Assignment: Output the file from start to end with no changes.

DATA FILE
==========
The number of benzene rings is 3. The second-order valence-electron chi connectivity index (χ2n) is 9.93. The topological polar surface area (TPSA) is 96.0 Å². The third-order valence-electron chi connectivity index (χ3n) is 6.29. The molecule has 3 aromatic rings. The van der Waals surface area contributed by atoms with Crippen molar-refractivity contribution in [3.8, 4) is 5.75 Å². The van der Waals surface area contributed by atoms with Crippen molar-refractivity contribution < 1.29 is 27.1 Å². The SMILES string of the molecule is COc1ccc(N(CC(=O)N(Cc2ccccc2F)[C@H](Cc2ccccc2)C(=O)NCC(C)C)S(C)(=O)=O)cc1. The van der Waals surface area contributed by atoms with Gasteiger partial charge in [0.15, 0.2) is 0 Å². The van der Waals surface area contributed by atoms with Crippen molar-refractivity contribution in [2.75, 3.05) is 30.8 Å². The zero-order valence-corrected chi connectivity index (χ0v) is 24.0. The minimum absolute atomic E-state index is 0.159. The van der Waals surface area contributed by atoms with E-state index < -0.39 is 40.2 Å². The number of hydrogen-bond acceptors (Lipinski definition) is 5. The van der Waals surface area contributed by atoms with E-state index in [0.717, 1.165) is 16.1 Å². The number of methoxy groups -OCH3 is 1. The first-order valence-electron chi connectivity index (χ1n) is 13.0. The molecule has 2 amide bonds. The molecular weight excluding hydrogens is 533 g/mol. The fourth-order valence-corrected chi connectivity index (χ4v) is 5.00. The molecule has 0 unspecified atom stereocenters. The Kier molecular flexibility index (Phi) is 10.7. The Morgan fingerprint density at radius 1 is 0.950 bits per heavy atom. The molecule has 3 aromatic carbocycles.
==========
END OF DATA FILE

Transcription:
The number of benzene rings is 3. The second-order valence-electron chi connectivity index (χ2n) is 9.93. The topological polar surface area (TPSA) is 96.0 Å². The third-order valence-electron chi connectivity index (χ3n) is 6.29. The molecule has 3 aromatic rings. The van der Waals surface area contributed by atoms with Crippen molar-refractivity contribution in [3.8, 4) is 5.75 Å². The van der Waals surface area contributed by atoms with Crippen molar-refractivity contribution < 1.29 is 27.1 Å². The SMILES string of the molecule is COc1ccc(N(CC(=O)N(Cc2ccccc2F)[C@H](Cc2ccccc2)C(=O)NCC(C)C)S(C)(=O)=O)cc1. The van der Waals surface area contributed by atoms with Gasteiger partial charge in [0.15, 0.2) is 0 Å². The van der Waals surface area contributed by atoms with Crippen molar-refractivity contribution in [2.75, 3.05) is 30.8 Å². The zero-order valence-corrected chi connectivity index (χ0v) is 24.0. The minimum absolute atomic E-state index is 0.159. The van der Waals surface area contributed by atoms with E-state index < -0.39 is 40.2 Å². The number of hydrogen-bond acceptors (Lipinski definition) is 5. The van der Waals surface area contributed by atoms with E-state index in [0.717, 1.165) is 16.1 Å². The number of methoxy groups -OCH3 is 1. The first-order valence-electron chi connectivity index (χ1n) is 13.0. The molecule has 2 amide bonds. The molecular weight excluding hydrogens is 533 g/mol. The fourth-order valence-corrected chi connectivity index (χ4v) is 5.00. The molecule has 0 unspecified atom stereocenters. The Kier molecular flexibility index (Phi) is 10.7. The Morgan fingerprint density at radius 1 is 0.950 bits per heavy atom. The molecule has 3 aromatic carbocycles.